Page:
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Visitor Guide 2013

Visitor Guide 2013
House Prices PDF Print E-mail

Dorchester House Prices

Our monthly house price monitor is provided by TRINITY, a historical sample of which, to May 2008, is shown below.

TRINITY provides a monthly monitor of house prices for the county town and beyond segmented by type of proprety, such as Terraced, Semi-Detached, Detached, and Flats and by Property size, such as 1 Bed, 2 Bed, 3 Bed, 4 Bed and 5+ Beds.

TRINITY also holds the details of every property transaction in South and West Dorset, including the price paid and date of property transfer, taken from public records over the last 10 years, and have an on-line property valuation system which you can use FREE of charge by going to their website at www.trinitystreet.co.uk 

If you would like to see an illustration of the value of your property, simply enter key information about your own property, including the full address and postcode, number of bedrooms and property type.  TRINITY runs the information you provide against their database of local price data to create an on-line valuation for your property.

It is as simple as that - AND FREE - follow the link below for further information.




Month      Lower Quartile Median            Upper Quartile 
 December 2007 £195,000£234,950 £299,950 
 January 2008 £185,950£229,950 £299,000
 February 2008 £182,500£229,950£299,950 
 March 2008 £180,000£229,950£300,000
 April 2008 £189,950£220,000£285,000
 May 2008 £184,900£212,950£295,000



Dec 2007

Jan 2008 Feb 2008  Mar 2008Apr 2008  May 2008




 £229,950 £229,950 £220,000 £212,950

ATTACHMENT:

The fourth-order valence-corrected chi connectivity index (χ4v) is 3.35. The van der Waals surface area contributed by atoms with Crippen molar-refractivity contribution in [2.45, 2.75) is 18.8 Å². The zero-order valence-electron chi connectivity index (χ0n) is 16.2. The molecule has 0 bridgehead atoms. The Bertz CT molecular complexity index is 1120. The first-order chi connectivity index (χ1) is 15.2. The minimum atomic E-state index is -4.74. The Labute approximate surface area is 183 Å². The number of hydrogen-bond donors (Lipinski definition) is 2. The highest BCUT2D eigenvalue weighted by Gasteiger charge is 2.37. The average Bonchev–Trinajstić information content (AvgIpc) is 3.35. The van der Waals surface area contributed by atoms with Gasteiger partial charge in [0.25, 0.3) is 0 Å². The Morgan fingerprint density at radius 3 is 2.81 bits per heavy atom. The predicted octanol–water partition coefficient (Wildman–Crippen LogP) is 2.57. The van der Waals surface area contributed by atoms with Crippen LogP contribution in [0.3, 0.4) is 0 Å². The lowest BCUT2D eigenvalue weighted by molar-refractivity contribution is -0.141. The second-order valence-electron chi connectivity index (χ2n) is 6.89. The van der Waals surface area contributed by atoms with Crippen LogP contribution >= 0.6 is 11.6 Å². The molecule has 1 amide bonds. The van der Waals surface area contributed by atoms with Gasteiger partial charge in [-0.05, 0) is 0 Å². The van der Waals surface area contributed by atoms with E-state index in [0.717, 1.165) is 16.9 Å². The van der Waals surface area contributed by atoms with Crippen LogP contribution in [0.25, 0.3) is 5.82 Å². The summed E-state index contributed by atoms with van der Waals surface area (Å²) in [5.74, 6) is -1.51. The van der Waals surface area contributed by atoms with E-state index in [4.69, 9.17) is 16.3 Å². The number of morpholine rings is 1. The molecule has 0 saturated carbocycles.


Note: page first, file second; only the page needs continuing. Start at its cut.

£297,000 £289,950 £295,000 £280,000




 £270,000 £275,000 £265,000 £265,000




 £219,950 £224,950 £223,950 £220,000




 £199,950 £199,950 £199,950 £199,950

What is the lower quartile, median, and upper quartile?

Imagine that all properties were listed lowest to highest in order.  The median house price, would represent the property lying right in the centre.  The lower quartile would represent the property lying 25% from the bottom, and the upper quartile would represent the property lying 25% from the top.

Why use median, lower quartlie, and upper quartile?

We could take the mean price (which would simply be the sum of the all of the individual prices, divided by the total properties - this is what most people mean when we say average).  Unfortunately, the mean price can easily be affected by properties which are not reflective of the market as a whole.  Imagine that a very large manor house is suddenly on the market for £2 million - this would very much distort the true picture of the local market, but has very little impact on the median price.

If you have any questions about this indicator, please contact us.

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